Then, loop back up over the bridge for an easy-to-moderate climb across rocks and packed dirt to see Triple Falls and High Falls.
DuPont also has a walking loop, picnic areas, a covered bridge, and a visitor center. Both parking areas have facilities.
If you are looking for longer fall hikes near Asheville, continue on past the covered bridge to Bridal Veil Falls.
This is an additional 4-mile, out-and-back hike and another NC filming location for The Last of the Mohicans.
DuPont State Recreational Forest Address
It is free to park at DuPont. We typically park at the Hooker Falls Access Area, which has restroom facilities. If parking fills up, you might have to drive to other lots. You cannot park on the side of the road.
9. Bent Creek Experimental Forest
For some of the most local and best fall hikes in Asheville, Bent Creek Experimental Forest is where residents go for terrific mountain biking trails and easy hikes around Lake Powhatan. For fall foliage, the best time to visit is late October.
Bent Creek Experimental Forest is full of trails ranging in length and difficulty. You’ll see families teaching their kids how to mountain bike here as well as serious mountain bikers further back in the forest.
For both mountain bikers and hikers, many enjoy The Hard Times Trail which connects Bent Creek Experimental Forest to The NC Arboretum.
You’ll also encounter one of Asheville’s pretty lakes, Lake Powhatan, and a waterfall dam.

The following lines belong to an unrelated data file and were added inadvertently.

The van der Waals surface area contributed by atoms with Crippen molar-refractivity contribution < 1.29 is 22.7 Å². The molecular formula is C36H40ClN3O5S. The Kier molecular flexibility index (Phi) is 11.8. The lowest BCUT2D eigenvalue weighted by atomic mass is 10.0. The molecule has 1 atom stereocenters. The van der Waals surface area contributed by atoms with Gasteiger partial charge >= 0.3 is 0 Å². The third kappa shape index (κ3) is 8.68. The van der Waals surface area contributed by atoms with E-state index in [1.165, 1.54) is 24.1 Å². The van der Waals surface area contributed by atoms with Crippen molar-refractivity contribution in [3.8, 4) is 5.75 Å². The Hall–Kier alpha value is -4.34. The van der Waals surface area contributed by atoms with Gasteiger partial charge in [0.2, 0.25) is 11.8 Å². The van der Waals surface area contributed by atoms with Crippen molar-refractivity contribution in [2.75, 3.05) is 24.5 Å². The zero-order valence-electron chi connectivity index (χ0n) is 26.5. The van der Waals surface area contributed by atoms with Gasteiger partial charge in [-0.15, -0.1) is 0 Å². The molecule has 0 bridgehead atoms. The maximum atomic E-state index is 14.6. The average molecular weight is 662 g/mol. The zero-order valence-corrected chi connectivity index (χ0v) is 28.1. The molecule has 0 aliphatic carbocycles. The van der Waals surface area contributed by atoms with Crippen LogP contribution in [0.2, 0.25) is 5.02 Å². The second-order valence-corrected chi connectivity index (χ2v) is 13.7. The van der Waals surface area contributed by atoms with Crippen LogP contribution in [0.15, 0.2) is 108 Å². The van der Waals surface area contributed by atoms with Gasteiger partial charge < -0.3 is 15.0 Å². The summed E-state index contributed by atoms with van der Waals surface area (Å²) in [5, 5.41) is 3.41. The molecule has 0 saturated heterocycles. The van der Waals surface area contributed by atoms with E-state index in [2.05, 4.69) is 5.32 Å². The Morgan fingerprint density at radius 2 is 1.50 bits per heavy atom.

It is free to access the Bent Creek Experimental Forest. There are parking lots as well as street parking around trails. This area grows especially busy on the weekends.
We love coming here to catch those vibrant Asheville fall colors without actually hopping on the Blue Ridge Parkway.
Bent Creek Experimental Forest Location
Located immediately before The NC Arboretum and the entrance to the BRP, look for parking around the Hard Times Trailhead at 375 Wesley Branch Rd, Asheville, NC 28806. Read more about Bent Creek Experimental Forest from the USDA Forest Service.
10. Chimney Rock State Park
Chimney Rock State Park is a great way to end your WNC leaf-peeping season around late October and into early November. The park is named after its 535-million-year-old monolith. This is one of the best fall hikes near Asheville for families and visitors looking for iconic WNC attractions.